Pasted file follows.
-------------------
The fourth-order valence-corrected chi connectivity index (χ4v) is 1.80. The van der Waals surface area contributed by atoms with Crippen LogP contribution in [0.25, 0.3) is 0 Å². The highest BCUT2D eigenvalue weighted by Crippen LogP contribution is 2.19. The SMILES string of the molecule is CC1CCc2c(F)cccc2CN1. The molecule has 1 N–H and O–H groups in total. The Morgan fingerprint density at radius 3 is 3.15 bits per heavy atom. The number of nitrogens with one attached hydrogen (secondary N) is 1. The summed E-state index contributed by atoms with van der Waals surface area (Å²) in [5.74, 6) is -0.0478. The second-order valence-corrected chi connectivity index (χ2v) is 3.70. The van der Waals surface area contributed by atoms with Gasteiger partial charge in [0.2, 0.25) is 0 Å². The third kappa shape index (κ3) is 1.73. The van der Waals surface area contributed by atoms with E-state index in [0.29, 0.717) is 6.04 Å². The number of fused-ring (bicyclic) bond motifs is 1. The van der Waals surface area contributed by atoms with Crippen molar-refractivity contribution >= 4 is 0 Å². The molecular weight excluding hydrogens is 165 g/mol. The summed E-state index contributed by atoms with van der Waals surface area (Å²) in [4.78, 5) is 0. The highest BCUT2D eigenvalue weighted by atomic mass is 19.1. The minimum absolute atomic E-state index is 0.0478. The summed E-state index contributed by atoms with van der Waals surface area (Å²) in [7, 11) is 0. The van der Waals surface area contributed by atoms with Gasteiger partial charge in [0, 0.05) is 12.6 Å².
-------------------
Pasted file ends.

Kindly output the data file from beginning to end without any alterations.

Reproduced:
The fourth-order valence-corrected chi connectivity index (χ4v) is 1.80. The van der Waals surface area contributed by atoms with Crippen LogP contribution in [0.25, 0.3) is 0 Å². The highest BCUT2D eigenvalue weighted by Crippen LogP contribution is 2.19. The SMILES string of the molecule is CC1CCc2c(F)cccc2CN1. The molecule has 1 N–H and O–H groups in total. The Morgan fingerprint density at radius 3 is 3.15 bits per heavy atom. The number of nitrogens with one attached hydrogen (secondary N) is 1. The summed E-state index contributed by atoms with van der Waals surface area (Å²) in [5.74, 6) is -0.0478. The second-order valence-corrected chi connectivity index (χ2v) is 3.70. The van der Waals surface area contributed by atoms with Gasteiger partial charge in [0.2, 0.25) is 0 Å². The third kappa shape index (κ3) is 1.73. The van der Waals surface area contributed by atoms with E-state index in [0.29, 0.717) is 6.04 Å². The number of fused-ring (bicyclic) bond motifs is 1. The van der Waals surface area contributed by atoms with Crippen molar-refractivity contribution >= 4 is 0 Å². The molecular weight excluding hydrogens is 165 g/mol. The summed E-state index contributed by atoms with van der Waals surface area (Å²) in [4.78, 5) is 0. The highest BCUT2D eigenvalue weighted by atomic mass is 19.1. The minimum absolute atomic E-state index is 0.0478. The summed E-state index contributed by atoms with van der Waals surface area (Å²) in [7, 11) is 0. The van der Waals surface area contributed by atoms with Gasteiger partial charge in [0, 0.05) is 12.6 Å².